So, remember that before Peter gives these forward looking commands we’re about to dig into, he gives us the Gospel. Before he calls us to obedience, he tell us about forgiveness and living hope and future grace that comes by faith in Jesus, won by his death and resurrection.
Where we were once under the control of the flesh – our sin natures killing us and we ourselves embracing our enemy – through Christ God has claimed us as His people. Pay attention to what precedes this passage and you and I will find the motivation and the power to fight. And we’ll find the grace we need for when we fail. Before we get into the calling to war and to witness, listen again to who Peter says you are by faith in Christ;
“But you are a chosen race, a royal priesthood, a holy nation, a people for his own possession, that you may proclaim the excellencies of him who called you out of darkness into his marvelous light. Once you were not a people, but now you are God's people; once you had not received mercy, but now you have received mercy.” (1 Peter 2:9-10)
This good news is the foundation of what Peter calls us to do. Because God has made us His own, you and I are called to war and to witness. You can hear it in the way Peter prefaces the call to abstain from the passions of the flesh. He says, “Beloved, I urge you as sojourners and exiles…” (v.11).
Peter calls believers “Beloved” as a sign of love for his fellow Christians. So, this isn’t the speech of some authoritarian kill-joy. It’s the loving words of an elder of the church who understands the destructiveness of sin. After all, Peter himself had nearly been destroyed by his own “passion” to preserve his life when he’d denied Christ three times. But Christ had prayed for Peter and Christ had died for Peter and Christ had restored Peter lovingly and gently. You and I can take hope that Christ will deal with us in the same way.
Peter urges believers to abstain from the passions of the flesh because we are “sojourners and exiles.” Like Abraham, Isaac and Jacob who lived in the land God had promised to them, but lived there in tents because it was not yet theirs, believers live in this world as strangers. The new heavens and the new earth will be our home – this place, when it is made new, will be your home – but it is not yet your home. So, in faith we live here as strangers and exiles, citizens of another, heavenly country – the people of God living in Babylon until the world is made new.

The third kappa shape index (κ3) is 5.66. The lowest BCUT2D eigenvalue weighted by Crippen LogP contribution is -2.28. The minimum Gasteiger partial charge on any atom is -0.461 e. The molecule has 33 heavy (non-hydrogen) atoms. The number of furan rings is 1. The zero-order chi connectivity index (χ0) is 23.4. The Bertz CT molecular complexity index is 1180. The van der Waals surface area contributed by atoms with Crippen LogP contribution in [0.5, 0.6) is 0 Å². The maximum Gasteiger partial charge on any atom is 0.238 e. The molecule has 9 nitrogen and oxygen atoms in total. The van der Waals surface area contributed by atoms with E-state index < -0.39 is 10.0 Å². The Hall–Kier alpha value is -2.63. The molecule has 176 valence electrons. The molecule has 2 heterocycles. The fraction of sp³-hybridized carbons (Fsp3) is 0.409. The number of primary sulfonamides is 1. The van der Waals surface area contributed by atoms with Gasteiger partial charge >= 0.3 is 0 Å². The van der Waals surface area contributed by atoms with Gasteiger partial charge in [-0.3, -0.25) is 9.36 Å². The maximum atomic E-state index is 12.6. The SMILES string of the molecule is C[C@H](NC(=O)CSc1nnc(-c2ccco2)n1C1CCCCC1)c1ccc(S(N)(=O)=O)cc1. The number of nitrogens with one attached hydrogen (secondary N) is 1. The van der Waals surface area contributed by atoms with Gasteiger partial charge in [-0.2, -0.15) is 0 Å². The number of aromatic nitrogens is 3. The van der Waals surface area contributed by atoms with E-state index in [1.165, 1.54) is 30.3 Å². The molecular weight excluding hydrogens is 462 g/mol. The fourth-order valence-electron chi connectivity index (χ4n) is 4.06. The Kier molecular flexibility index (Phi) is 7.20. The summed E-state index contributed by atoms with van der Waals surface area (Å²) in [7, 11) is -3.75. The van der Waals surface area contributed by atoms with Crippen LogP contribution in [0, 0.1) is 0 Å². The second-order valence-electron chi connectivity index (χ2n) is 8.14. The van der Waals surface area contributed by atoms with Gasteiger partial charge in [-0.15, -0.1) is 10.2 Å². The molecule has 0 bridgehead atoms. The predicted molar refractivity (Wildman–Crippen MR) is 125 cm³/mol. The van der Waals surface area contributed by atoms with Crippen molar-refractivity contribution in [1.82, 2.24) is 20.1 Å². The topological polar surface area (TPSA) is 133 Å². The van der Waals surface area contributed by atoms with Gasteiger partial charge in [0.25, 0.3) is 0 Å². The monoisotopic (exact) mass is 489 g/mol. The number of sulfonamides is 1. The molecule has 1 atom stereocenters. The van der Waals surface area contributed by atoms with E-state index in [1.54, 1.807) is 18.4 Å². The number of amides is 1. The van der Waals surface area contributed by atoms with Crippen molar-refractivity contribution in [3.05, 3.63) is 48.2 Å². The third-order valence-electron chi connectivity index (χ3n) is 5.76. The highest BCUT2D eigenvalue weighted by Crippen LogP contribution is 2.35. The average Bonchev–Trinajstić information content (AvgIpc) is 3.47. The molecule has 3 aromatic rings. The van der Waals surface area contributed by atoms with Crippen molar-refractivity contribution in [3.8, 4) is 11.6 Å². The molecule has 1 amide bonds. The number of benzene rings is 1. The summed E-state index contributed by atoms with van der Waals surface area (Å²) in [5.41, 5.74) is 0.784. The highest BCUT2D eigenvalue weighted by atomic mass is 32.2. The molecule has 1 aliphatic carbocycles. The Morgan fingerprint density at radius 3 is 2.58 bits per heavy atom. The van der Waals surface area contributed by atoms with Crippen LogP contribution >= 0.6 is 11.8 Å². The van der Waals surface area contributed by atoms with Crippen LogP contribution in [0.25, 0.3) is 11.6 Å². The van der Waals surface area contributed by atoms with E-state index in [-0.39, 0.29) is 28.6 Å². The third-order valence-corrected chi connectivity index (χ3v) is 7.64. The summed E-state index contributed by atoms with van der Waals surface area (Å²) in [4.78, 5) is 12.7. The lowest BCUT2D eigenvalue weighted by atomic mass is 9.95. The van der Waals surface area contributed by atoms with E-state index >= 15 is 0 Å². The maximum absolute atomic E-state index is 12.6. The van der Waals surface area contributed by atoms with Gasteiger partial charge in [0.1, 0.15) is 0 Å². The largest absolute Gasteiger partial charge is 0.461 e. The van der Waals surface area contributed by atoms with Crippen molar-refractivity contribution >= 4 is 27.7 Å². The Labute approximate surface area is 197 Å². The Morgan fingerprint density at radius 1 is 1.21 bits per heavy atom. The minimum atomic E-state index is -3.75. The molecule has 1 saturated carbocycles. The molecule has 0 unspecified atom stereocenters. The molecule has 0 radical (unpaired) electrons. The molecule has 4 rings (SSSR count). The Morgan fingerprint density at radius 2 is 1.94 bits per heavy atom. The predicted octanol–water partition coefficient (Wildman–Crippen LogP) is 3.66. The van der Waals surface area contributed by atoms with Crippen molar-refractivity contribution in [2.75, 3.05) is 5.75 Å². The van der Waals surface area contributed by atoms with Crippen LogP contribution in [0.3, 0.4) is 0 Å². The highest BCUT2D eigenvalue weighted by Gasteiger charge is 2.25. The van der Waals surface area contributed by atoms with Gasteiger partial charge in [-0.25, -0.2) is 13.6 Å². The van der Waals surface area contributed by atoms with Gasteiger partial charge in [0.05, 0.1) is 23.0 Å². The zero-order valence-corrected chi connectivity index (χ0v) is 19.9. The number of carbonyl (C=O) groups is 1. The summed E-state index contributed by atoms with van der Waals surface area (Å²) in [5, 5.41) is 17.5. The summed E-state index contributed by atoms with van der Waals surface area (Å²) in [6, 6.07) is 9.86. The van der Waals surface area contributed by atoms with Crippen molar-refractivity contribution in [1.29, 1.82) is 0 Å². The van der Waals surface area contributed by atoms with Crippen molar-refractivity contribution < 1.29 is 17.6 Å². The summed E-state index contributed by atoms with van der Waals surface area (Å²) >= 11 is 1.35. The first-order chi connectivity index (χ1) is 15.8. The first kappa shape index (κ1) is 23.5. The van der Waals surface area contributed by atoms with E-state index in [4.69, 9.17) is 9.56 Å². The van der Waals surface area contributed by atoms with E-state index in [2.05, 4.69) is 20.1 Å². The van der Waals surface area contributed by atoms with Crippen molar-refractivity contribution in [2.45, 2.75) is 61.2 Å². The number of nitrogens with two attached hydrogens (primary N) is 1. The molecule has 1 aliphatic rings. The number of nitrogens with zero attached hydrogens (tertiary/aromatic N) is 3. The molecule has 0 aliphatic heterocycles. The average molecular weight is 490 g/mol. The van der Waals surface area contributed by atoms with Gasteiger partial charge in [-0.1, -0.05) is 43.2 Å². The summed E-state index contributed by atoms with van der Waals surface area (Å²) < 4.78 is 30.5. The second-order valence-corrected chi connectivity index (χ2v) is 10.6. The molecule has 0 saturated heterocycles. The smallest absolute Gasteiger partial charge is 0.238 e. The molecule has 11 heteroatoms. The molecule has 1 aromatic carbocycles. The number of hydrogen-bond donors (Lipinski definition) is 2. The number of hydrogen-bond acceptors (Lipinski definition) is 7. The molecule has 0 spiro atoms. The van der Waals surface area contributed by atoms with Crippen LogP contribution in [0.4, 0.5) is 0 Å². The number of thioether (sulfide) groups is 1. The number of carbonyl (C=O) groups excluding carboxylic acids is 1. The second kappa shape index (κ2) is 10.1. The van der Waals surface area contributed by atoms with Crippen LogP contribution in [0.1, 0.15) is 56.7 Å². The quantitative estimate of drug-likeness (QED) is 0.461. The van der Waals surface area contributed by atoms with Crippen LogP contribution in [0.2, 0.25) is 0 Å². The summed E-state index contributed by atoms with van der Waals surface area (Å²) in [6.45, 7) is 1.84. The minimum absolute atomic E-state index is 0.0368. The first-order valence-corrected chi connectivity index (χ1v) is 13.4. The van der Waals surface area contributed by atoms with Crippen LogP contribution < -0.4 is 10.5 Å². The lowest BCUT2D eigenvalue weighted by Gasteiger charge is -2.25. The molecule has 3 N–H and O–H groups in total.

Beneath this language of sojourning and exile are the promises Peter has already touched on earlier in his letter. He calls us back to remember the imperishable, undefiled and unfading inheritance that belongs to Christians and guaranteed by the resurrection of Jesus from the dead (1:3-4). He calls us back to “set (our) hope fully on the grace that will be brought to (us) at the revelation of Jesus Christ” (1:13) so that you and I will live today in light of what is ours in Christ.
So, when Peter then call us to “abstain from the passions of the flesh, which wage war against your soul” he’s pulling us away from that which would kill us while reminding us of the living hope we have in Christ. He’s pulling us away from the sin that destroys and pushing us toward the promises of God.
Because no matter what the passions of the flesh promise, they will never deliver. They can only destroy. And to run after them whole-heartedly – never grieving, never repenting – can only lead to the destruction of the soul. The word for “soul” here is not just talking about your spiritual self. It’s a word that encompasses your whole self.
So, the sexual sin that promises escape or intimacy can only harm healthy sexuality, can only harm a marriage, can only harm a future marriage. The anger that comes when we don’t get our way can never make a situation right – such anger cannot bring about the righteousness of God (James 1:20). The food that promises comfort, the drink that promises relief, the money that promises security, the emotional revenge that promises satisfaction and the clothes that promise acceptance can never actually deliver on what they promise. On the contrary, those things can only do us harm, because they are waging war against our whole persons.
So when those temptations come, the thing that will help you abstain from the passions of the flesh are the better promises of God. What you have in Christ is better than those things, better than what those things promise, too. In Christ you are the people of God, His own possession – there is no better intimacy than that. In Christ is your righteousness, your relief, your comfort, your acceptance. Take hold of those promises when temptations come and may they sustain you in the fight – because it will absolutely be a fight. (Pause.)
As we war against the flesh for the sake of our souls, we need to be mindful that the war affects other, too. That’s why Peter calls us to “(k)eep (our) conduct among the Gentiles honorable.”
Now, the majority of Peter’s audience in the letter were Gentiles, ethnically speaking. But remember who Peter says they have become in Christ; in Christ believers are the new people of God – the new and true Israel. So, the “Gentiles” in view here are unbelievers, those outside of the faith. Peter’s call, then, is to keep our conduct among unbelievers honorable, especially in the face of a culture that doesn’t understand believers.
The early church wasn’t understood at all. The Roman culture was utterly confused by Christians and leveled all sorts of accusations of evil against them. As believers talked about the Lord’s Supper, eating the body and drinking the blood of their God, they were charged with cannibalism. When they greeted one another with a holy kiss, calling one another “brother” and “sister” even as husband and wife, they were charged with incest. As they rejected the Roman pantheon of gods for the One True God, they were called atheists and branded as the reasons for natural disasters. Because they believed in the equality of every believer, they were charges as social revolutionaries who were upsetting the established order.